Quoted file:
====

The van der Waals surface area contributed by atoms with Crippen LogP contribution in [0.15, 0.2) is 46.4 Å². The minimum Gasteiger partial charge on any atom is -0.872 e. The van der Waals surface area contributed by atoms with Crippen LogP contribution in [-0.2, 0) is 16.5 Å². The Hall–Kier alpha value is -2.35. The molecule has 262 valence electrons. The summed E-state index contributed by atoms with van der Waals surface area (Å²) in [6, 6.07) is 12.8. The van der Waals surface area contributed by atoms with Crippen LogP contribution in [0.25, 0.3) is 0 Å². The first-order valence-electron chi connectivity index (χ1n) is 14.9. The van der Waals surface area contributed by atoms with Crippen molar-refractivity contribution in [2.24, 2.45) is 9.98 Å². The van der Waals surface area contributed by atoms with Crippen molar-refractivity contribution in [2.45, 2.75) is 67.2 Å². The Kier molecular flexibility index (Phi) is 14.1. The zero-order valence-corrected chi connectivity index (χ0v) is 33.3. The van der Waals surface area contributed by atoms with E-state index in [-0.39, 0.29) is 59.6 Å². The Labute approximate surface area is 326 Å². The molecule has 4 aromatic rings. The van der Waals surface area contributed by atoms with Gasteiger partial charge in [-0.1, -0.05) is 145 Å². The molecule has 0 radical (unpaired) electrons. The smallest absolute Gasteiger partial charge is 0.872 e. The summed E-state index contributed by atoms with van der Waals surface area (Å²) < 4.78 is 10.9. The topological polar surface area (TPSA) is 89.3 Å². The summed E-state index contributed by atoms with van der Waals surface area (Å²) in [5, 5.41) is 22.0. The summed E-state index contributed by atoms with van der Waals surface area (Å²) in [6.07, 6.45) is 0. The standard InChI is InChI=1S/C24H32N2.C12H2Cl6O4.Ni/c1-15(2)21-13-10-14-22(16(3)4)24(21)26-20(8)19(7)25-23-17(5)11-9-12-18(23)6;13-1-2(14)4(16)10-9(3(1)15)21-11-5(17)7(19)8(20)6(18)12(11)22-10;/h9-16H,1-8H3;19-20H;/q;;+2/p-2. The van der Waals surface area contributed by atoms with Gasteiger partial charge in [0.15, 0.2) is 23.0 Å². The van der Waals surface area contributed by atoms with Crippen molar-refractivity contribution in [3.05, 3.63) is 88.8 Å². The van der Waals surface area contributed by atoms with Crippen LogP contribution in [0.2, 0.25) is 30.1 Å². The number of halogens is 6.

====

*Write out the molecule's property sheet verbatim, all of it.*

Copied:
The van der Waals surface area contributed by atoms with Crippen LogP contribution in [0.15, 0.2) is 46.4 Å². The minimum Gasteiger partial charge on any atom is -0.872 e. The van der Waals surface area contributed by atoms with Crippen LogP contribution in [-0.2, 0) is 16.5 Å². The Hall–Kier alpha value is -2.35. The molecule has 262 valence electrons. The summed E-state index contributed by atoms with van der Waals surface area (Å²) in [6, 6.07) is 12.8. The van der Waals surface area contributed by atoms with Crippen LogP contribution in [0.25, 0.3) is 0 Å². The first-order valence-electron chi connectivity index (χ1n) is 14.9. The van der Waals surface area contributed by atoms with Crippen molar-refractivity contribution in [2.24, 2.45) is 9.98 Å². The van der Waals surface area contributed by atoms with Crippen molar-refractivity contribution in [2.45, 2.75) is 67.2 Å². The Kier molecular flexibility index (Phi) is 14.1. The zero-order valence-corrected chi connectivity index (χ0v) is 33.3. The van der Waals surface area contributed by atoms with E-state index in [-0.39, 0.29) is 59.6 Å². The Labute approximate surface area is 326 Å². The molecule has 4 aromatic rings. The van der Waals surface area contributed by atoms with Gasteiger partial charge in [-0.1, -0.05) is 145 Å². The molecule has 0 radical (unpaired) electrons. The smallest absolute Gasteiger partial charge is 0.872 e. The summed E-state index contributed by atoms with van der Waals surface area (Å²) < 4.78 is 10.9. The topological polar surface area (TPSA) is 89.3 Å². The summed E-state index contributed by atoms with van der Waals surface area (Å²) in [5, 5.41) is 22.0. The summed E-state index contributed by atoms with van der Waals surface area (Å²) in [6.07, 6.45) is 0. The standard InChI is InChI=1S/C24H32N2.C12H2Cl6O4.Ni/c1-15(2)21-13-10-14-22(16(3)4)24(21)26-20(8)19(7)25-23-17(5)11-9-12-18(23)6;13-1-2(14)4(16)10-9(3(1)15)21-11-5(17)7(19)8(20)6(18)12(11)22-10;/h9-16H,1-8H3;19-20H;/q;;+2/p-2. The van der Waals surface area contributed by atoms with Gasteiger partial charge in [0.15, 0.2) is 23.0 Å². The van der Waals surface area contributed by atoms with Crippen molar-refractivity contribution in [3.05, 3.63) is 88.8 Å². The van der Waals surface area contributed by atoms with Crippen LogP contribution in [0.2, 0.25) is 30.1 Å². The number of halogens is 6.